at a time that works for you. even late at night, or on the weekend, if that's what you need. because you have enough to worry about. i did not see that coming. don't deal with disruptions. get better internet installed on your schedule. comcast business. built for business. >> i do not need sunscreen. i feel the burn. now, i mean this sincerely. i think what he's doing is touching a cord and i get the cord he's touching and it's an important conversation we need to have. in the long run i think it will be very good for our country and good for our party. i believe hillary clinton will be the nominee and be elected but i respect what bernie is doing and how he's doing it. >> i was about to say i plan to come on this stage and just not worry about the news and just talk about "plenty lady like" because it's that good.
having said that, breaking news claire mccaskill feels the burn. tweet that. >> have you heard the phrase feel the bern. they brought it up. it's time for the must read opinion pages. let's read this one from "usa today." trump/sanders 2016, you shake your head. you who puts trump in the entertainment section. >> it's possible. anything is possible. >> it's the ticket we deserve. hillary clinton has two worries. one, is that sanders might actually beat her in early primaries the way mccarthy beat lbj. the other concern is that even if sanders doesn't win, he'll leave clinton weakened for the general election. can sanders expand his appeal beyond the brunch set? they can comfort themselves the democrats have a similar problem. unless of course dissatisfaction
with the status quo really does lead to a trump/sanders 2016 independent ticket in which case both major parties will have the same problem. i don't see that happening. >> really? are you sure? >> i actually -- >> it's crazy enough. it just might happen. >> at this point, sam -- what's the volvo brunch set? >> it's you. >> i don't drive a volvo and i hate brunch. >> you have moments where you have unlikely candidates emerging. in '04, howard dean who is a friend of this show and a friend of all of ours, emerged. it was eventually john kerry. you had santorum and gingrich and ron paul emerging as serious forces in the republican party in '12 and ultimately it was romney. jesse jackson -- we can go back to '84 and '88 and look at those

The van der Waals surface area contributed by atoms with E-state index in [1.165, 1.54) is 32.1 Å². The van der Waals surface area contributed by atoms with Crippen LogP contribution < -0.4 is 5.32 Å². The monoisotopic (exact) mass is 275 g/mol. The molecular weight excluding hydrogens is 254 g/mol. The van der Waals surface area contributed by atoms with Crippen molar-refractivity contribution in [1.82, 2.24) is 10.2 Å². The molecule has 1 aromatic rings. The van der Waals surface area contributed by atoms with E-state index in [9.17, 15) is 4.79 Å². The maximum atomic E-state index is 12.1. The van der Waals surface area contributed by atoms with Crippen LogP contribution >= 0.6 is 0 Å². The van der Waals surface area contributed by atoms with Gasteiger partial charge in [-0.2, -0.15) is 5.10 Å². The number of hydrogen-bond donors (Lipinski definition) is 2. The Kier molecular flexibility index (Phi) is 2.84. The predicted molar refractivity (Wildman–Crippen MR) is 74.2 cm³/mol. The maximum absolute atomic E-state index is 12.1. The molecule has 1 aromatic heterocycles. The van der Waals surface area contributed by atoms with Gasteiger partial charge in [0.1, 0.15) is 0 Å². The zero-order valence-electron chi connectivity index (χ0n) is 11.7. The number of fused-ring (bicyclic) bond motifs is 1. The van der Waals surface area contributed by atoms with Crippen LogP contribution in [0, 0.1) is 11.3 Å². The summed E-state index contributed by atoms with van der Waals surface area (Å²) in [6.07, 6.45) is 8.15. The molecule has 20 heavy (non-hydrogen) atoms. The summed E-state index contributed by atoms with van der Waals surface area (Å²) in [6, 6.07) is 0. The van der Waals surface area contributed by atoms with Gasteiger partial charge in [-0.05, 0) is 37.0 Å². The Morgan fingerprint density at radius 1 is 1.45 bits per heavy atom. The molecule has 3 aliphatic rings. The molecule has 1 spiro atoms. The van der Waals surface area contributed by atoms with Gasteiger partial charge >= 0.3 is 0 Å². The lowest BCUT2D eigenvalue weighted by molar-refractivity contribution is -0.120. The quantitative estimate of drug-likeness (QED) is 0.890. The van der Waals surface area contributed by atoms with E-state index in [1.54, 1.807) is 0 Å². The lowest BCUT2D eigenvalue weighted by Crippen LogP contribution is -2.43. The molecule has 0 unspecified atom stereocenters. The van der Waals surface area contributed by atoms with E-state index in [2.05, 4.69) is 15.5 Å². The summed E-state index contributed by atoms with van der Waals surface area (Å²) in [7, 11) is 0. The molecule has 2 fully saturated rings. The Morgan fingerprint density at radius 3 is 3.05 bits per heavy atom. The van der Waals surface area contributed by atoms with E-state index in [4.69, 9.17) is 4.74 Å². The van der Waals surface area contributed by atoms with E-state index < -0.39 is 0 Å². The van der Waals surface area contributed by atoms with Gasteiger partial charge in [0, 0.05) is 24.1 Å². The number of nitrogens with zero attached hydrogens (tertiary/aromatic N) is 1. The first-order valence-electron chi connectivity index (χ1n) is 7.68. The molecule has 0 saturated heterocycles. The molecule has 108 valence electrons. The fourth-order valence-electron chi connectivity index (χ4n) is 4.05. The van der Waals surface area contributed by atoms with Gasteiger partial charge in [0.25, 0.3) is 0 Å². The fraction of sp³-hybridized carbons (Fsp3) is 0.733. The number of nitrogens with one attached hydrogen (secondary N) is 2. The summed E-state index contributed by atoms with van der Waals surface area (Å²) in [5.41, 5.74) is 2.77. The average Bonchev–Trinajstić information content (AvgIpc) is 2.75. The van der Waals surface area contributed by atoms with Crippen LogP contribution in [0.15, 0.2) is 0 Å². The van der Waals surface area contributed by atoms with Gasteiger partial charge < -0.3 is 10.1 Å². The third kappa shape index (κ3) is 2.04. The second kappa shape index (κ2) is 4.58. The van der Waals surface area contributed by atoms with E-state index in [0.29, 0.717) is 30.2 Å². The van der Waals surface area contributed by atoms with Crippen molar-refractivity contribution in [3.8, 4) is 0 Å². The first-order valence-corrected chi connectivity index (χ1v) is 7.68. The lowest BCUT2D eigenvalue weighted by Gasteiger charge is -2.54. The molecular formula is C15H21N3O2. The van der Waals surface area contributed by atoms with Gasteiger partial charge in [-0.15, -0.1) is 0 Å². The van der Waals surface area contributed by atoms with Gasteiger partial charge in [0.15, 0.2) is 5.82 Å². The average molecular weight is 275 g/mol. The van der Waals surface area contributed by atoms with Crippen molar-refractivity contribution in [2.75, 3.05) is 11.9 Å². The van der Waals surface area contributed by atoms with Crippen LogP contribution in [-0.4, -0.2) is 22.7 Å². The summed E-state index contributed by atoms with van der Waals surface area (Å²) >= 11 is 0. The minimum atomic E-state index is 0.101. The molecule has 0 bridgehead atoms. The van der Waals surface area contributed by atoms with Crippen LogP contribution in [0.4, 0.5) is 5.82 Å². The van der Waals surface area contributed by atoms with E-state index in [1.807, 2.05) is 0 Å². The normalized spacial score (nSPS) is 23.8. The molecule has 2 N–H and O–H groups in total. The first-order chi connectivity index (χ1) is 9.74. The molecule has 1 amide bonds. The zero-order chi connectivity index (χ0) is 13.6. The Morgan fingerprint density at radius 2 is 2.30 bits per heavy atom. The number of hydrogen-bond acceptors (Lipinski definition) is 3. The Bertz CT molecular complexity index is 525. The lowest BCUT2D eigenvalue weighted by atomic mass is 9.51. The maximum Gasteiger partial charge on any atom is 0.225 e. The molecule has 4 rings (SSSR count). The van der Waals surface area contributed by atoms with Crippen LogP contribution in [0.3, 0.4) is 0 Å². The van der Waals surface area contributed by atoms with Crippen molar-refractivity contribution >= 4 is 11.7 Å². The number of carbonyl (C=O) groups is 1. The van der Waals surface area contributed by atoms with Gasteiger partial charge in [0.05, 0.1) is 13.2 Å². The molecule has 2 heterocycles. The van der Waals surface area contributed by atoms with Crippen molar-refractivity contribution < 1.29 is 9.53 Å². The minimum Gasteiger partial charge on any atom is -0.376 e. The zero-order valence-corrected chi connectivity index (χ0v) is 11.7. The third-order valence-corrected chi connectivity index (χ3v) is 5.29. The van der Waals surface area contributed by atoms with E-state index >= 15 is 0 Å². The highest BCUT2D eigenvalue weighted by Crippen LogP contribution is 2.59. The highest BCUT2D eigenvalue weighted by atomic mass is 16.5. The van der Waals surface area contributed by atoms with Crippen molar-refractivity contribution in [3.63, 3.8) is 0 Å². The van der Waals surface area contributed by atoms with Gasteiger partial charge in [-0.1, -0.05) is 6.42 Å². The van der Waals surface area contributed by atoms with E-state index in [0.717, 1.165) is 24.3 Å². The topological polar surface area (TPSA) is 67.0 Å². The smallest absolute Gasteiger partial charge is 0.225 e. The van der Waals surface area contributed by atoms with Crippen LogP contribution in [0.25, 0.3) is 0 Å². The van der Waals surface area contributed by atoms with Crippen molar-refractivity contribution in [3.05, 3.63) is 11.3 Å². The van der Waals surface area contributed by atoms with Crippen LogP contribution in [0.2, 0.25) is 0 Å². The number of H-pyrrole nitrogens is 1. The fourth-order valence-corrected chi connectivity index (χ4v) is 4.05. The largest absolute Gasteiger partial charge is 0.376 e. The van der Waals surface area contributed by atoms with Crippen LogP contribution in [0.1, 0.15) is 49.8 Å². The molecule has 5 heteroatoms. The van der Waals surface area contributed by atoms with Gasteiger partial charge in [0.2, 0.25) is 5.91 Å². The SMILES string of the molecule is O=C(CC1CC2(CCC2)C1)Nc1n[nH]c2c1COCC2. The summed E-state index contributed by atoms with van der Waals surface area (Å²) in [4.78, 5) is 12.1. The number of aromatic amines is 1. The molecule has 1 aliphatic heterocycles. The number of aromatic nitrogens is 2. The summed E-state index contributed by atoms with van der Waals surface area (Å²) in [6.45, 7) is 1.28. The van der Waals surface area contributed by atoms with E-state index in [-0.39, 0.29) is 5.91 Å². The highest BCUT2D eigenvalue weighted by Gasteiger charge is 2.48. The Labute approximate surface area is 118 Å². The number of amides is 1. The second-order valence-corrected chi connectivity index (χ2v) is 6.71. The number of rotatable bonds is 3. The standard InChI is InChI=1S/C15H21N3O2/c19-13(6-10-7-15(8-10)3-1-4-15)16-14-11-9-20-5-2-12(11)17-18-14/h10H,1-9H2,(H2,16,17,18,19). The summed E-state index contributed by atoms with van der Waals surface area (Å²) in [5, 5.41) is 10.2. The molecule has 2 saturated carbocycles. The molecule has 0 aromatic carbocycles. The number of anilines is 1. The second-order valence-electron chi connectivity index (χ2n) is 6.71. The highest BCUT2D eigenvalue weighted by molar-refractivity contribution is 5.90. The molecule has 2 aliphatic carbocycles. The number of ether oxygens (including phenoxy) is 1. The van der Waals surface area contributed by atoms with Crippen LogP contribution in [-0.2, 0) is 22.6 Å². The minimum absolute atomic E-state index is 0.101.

moments when you had big voices and big people filling spaces and the favorite candidate ultimately won. i think hillary in some ways is helped by some of this because she's a stronger candidate when she's challenged. she's being challenged right now not only by sanders but by the press' notion she's not as strong a candidate as she want her to be. i think that jeb bush, who will emerge from the republican primary, will become a stronger candidate. >> i'm impressed that he made a really salient point out of that ridiculous comment. >> joe called me and said to try to do that. >> is matt lewis still with us? >> yes. >> good. "the washington post" why the rise of trump means death for the republican party. matt, help me out with this one. the hate fueled self-immolation
of the gop would be a laugh rye it's were the consequences not so dire. our democracy depends on a thriving two-party system where competing parties and the voices within -- >> i think some of that is true. i'm writing a book about what happened to the conservative movement. i think it got dumbed down in the years after ronald reagan and i think that some of reaping what we sow with donald trump. he supports single payer. until recently he was pro-choice.